I thought you might enjoy seeing the titles we chose and a few notes from our discussions. I'd also love to hear any suggestions you have for our future reading!
Advent - Silence by Shusaku Endo
When we began a reading group for our church, I knew immediately that I wanted us to start with Silence. It's the kind of book that fosters deep wrestling with themes of personal faith, religious institutions, Christian mission, and martyrdom. In addition, I knew the movie would be released in area theaters around January and I wanted some friends to join me! While it's possible to see the movie without reading the book, I didn't want anyone to miss the opportunity to read Endo's exquisite imagining of characters within a historically documented era of his home country. Our group conversation went better than I'd hoped, and I was honored by the intentionality each person approached our first book. Some experienced the book in a positive way, and at least one person called it "devastating". We fell out in different places on what we felt our choice would be should we ever be asked, on pain of torture, to deny our faith. In this time of increasing persecution against Christians across the globe, we felt closer to the idea than just a story from 17th century Japan.
This is a book I will read again and again because it requires both theological precision and deepening empathy. It's a beautiful sort of devastation.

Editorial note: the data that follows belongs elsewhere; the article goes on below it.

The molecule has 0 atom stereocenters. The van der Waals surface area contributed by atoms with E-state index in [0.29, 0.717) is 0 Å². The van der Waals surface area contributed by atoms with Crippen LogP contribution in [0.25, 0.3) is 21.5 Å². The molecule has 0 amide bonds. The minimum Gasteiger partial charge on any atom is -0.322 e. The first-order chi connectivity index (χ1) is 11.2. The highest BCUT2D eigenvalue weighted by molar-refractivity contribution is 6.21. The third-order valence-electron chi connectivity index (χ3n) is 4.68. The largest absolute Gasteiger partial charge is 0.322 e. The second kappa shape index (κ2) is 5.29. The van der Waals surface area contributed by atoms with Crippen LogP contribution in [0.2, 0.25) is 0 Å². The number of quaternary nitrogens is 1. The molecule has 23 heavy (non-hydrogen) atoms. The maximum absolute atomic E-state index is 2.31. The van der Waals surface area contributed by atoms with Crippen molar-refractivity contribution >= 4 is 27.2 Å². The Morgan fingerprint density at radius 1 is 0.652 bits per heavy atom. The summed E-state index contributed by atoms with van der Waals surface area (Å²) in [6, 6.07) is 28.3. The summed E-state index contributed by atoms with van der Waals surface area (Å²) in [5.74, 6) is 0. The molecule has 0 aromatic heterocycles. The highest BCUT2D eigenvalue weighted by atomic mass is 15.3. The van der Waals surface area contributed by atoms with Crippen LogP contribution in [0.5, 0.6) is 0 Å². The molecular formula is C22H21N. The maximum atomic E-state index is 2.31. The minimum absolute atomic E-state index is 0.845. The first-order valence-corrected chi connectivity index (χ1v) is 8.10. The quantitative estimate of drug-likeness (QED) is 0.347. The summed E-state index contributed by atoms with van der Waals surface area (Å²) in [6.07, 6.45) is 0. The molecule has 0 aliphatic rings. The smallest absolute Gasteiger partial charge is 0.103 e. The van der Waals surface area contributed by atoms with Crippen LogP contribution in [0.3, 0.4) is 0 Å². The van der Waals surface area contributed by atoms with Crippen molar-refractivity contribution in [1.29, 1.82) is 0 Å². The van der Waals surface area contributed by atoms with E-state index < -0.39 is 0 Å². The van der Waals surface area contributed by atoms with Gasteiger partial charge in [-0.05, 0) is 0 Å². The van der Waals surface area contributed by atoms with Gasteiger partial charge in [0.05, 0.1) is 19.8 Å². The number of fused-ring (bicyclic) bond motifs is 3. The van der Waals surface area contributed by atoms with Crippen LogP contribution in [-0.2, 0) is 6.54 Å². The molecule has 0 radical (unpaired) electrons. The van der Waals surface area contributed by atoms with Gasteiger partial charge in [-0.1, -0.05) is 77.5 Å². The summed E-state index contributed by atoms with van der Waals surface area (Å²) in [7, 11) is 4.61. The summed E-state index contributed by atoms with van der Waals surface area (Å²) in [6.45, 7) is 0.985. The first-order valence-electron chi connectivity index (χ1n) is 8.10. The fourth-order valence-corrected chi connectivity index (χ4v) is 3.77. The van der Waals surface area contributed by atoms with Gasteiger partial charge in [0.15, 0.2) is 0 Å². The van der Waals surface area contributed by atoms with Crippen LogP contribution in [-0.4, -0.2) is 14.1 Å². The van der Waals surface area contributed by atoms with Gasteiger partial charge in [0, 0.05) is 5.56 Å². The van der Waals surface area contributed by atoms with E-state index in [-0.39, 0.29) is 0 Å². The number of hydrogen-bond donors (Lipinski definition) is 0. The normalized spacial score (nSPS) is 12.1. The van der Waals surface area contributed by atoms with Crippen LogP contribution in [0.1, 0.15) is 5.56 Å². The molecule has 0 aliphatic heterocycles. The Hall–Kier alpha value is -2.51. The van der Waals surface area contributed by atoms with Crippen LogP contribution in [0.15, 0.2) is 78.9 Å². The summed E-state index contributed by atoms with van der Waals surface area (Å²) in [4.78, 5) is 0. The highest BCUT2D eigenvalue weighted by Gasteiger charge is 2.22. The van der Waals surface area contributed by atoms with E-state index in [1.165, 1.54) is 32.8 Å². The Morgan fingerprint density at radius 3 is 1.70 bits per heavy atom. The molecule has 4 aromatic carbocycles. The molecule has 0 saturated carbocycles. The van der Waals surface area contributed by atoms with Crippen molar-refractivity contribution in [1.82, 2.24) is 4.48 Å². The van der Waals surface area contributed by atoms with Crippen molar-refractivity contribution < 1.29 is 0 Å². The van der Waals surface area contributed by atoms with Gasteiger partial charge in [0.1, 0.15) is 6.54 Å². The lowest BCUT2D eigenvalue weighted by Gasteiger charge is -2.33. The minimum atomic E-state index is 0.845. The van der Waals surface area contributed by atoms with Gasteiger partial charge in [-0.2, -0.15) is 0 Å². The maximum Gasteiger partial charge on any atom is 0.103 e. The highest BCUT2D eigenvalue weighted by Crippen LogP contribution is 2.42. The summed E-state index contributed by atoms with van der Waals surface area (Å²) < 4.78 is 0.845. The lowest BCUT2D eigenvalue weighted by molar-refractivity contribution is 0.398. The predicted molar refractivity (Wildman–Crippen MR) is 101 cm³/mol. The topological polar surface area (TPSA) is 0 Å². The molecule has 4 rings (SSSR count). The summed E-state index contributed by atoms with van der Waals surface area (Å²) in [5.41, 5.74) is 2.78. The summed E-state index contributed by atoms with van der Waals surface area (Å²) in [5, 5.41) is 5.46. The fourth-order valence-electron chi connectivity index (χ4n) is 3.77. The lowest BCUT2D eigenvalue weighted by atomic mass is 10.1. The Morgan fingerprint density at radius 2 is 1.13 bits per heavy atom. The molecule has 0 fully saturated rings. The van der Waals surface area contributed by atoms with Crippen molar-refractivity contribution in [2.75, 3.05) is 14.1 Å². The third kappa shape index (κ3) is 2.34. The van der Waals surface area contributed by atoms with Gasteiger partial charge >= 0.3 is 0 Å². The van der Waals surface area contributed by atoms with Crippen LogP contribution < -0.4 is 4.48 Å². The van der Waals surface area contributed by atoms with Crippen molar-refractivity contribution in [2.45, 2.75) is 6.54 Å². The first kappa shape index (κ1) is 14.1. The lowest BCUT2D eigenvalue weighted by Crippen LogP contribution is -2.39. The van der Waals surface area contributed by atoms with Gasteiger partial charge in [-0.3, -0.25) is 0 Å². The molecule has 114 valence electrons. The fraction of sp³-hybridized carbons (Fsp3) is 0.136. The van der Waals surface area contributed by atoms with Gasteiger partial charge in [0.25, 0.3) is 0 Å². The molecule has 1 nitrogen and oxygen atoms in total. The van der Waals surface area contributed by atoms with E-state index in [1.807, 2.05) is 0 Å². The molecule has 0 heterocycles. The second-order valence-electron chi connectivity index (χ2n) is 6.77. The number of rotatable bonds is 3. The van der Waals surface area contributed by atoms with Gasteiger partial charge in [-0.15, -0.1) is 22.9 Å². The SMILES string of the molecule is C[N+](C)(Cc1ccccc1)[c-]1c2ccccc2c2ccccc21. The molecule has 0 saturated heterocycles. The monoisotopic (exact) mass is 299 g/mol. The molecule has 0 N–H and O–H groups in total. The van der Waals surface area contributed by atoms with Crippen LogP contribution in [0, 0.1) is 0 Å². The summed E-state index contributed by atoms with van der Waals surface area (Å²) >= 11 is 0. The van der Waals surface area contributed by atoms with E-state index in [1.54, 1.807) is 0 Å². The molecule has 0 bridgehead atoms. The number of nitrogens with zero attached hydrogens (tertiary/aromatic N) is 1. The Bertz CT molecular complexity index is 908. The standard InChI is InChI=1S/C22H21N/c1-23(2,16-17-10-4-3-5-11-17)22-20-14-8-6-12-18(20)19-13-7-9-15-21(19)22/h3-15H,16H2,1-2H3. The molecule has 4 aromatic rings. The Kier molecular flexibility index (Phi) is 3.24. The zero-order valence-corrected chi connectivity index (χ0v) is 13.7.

Christmastide - Essays & Poems from The Spirit of Christmas by G.K. Chesterton
We read a selection of 12 Christmas poems and essays by British theologian, G.K. Chesterton. The readings were chosen from the anthology, The Spirit of Christmas, which is unfortunately out of print, but I wrote each of our selections on my blog throughout the twelve days of Christmas. You can read them here.
We chose this selection because there's no one who's written more prolifically about the practice of Christian celebration and feasting at Christmastime than the witty, sharp (and, occasionally, ornery!) G.K. Chesterton. You can read a brief excerpt from a review of The Spirit of Christmas here.
Epiphany - Where Do We Go From Here? Chaos or Community by Dr. Martin Luther King, Jr.
A year before he was assassinated, Martin Luther King, Jr. wrote this final book. The title question- Where Do We Go From Here: Chaos or Community? - read like a prophetic call for prayer in 2017. In Epiphany, we reflect on Christ as the Light for the whole world. During our discussion we pondered where the Light is dwelling among our nation as we face many of the same social anxiety and conflicts as when this book was written.